Kyoto is the ancient capital city of Japan. And in this ancient capital, lies many historical monuments of which consists famous temples and shrines located in numerous locations around the city. Modeling after Chinese capitals, Kyoto has been the cultural centre of Japan for over 1000 thousand years, such that it has been named one of the UNESCO World Heritage Site. 17 sites in Kyoto are categorised under this World Heritage Site title, where they represent different eras of construction and architecture.

For visitors with a lack of time, the greatest concentration of temples is located at the northern part of Kyoto city, where a stretch of 3 temples can be accessed continuously on foot.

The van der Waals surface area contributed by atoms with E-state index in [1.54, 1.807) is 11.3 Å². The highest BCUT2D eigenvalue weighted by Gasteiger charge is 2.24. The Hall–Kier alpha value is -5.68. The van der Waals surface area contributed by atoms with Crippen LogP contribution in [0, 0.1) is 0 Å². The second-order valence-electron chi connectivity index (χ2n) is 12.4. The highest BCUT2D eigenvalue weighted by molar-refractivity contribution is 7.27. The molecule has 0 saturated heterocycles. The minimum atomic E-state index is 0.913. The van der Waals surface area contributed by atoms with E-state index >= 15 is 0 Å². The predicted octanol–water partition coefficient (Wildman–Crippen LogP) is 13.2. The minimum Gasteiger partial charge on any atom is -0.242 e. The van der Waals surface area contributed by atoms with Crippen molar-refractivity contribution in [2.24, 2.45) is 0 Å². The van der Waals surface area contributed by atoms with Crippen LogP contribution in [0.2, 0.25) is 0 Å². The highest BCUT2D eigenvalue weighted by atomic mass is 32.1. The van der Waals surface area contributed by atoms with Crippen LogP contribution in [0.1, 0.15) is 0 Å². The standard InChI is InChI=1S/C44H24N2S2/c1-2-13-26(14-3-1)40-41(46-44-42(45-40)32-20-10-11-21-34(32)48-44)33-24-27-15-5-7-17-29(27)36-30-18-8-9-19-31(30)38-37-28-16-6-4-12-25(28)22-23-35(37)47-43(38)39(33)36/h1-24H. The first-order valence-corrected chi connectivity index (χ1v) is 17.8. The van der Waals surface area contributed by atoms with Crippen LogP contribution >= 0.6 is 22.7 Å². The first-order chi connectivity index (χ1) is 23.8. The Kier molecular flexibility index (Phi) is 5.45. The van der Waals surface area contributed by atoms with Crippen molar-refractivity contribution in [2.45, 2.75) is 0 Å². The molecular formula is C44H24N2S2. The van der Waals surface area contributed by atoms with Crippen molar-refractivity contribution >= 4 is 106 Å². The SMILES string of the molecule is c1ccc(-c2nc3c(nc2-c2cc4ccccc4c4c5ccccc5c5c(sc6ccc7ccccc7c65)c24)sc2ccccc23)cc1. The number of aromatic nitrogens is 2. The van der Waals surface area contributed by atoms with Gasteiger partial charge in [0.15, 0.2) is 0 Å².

Amongst them is Ninna-ji 仁和寺. Located about 20 minutes walk from the nearest railway station, it is however, not one of the easiest sites to navigate around.

This temples is one of the few temples that allows free entry to all visitors.

It consists of not just one temple, but a complex of buildings in quite a huge area and all of them comes under one name, Ninna-ji 仁和寺.

About 10 minutes walk through hilly region, the next stop is Ryoan-ji 龍安寺. The walk through the temple area is free but entry into the main temple cost around 500円. One might think that the free entry is sufficient enough to experience this temple, as it has beautiful lush greenery, but the entry into the main building is really the main draw of this visit to this temple.

This temple is famous for its Rock Garden which consists of 15 rocks arefully laid in groups of five. It is meant for visitors to gaze upon to imagine what they represent.